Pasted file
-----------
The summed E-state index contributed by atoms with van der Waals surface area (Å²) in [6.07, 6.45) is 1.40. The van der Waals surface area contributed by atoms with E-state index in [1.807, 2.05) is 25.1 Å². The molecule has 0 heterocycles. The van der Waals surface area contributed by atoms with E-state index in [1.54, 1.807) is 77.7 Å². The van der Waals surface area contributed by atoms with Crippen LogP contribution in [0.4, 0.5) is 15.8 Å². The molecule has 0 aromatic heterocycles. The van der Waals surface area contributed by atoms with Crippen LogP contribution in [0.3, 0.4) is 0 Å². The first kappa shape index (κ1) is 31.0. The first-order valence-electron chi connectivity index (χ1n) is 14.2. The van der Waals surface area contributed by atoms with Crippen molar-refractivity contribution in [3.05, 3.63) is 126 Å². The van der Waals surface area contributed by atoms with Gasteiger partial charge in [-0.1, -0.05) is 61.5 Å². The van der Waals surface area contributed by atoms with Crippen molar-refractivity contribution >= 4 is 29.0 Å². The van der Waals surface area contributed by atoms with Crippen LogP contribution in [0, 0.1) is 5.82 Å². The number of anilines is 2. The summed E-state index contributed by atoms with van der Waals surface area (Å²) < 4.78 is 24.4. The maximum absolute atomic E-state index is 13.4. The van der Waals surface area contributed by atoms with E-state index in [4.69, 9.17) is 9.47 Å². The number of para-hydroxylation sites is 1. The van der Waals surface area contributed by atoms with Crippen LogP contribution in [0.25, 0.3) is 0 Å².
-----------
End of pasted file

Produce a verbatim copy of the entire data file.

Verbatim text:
The summed E-state index contributed by atoms with van der Waals surface area (Å²) in [6.07, 6.45) is 1.40. The van der Waals surface area contributed by atoms with E-state index in [1.807, 2.05) is 25.1 Å². The molecule has 0 heterocycles. The van der Waals surface area contributed by atoms with E-state index in [1.54, 1.807) is 77.7 Å². The van der Waals surface area contributed by atoms with Crippen LogP contribution in [0.4, 0.5) is 15.8 Å². The molecule has 0 aromatic heterocycles. The van der Waals surface area contributed by atoms with Crippen LogP contribution in [0.3, 0.4) is 0 Å². The first kappa shape index (κ1) is 31.0. The first-order valence-electron chi connectivity index (χ1n) is 14.2. The van der Waals surface area contributed by atoms with Crippen molar-refractivity contribution in [3.05, 3.63) is 126 Å². The van der Waals surface area contributed by atoms with Gasteiger partial charge in [-0.1, -0.05) is 61.5 Å². The van der Waals surface area contributed by atoms with Crippen molar-refractivity contribution >= 4 is 29.0 Å². The van der Waals surface area contributed by atoms with Crippen LogP contribution in [0, 0.1) is 5.82 Å². The number of anilines is 2. The summed E-state index contributed by atoms with van der Waals surface area (Å²) < 4.78 is 24.4. The maximum absolute atomic E-state index is 13.4. The van der Waals surface area contributed by atoms with E-state index in [4.69, 9.17) is 9.47 Å². The number of para-hydroxylation sites is 1. The van der Waals surface area contributed by atoms with Crippen LogP contribution in [0.25, 0.3) is 0 Å².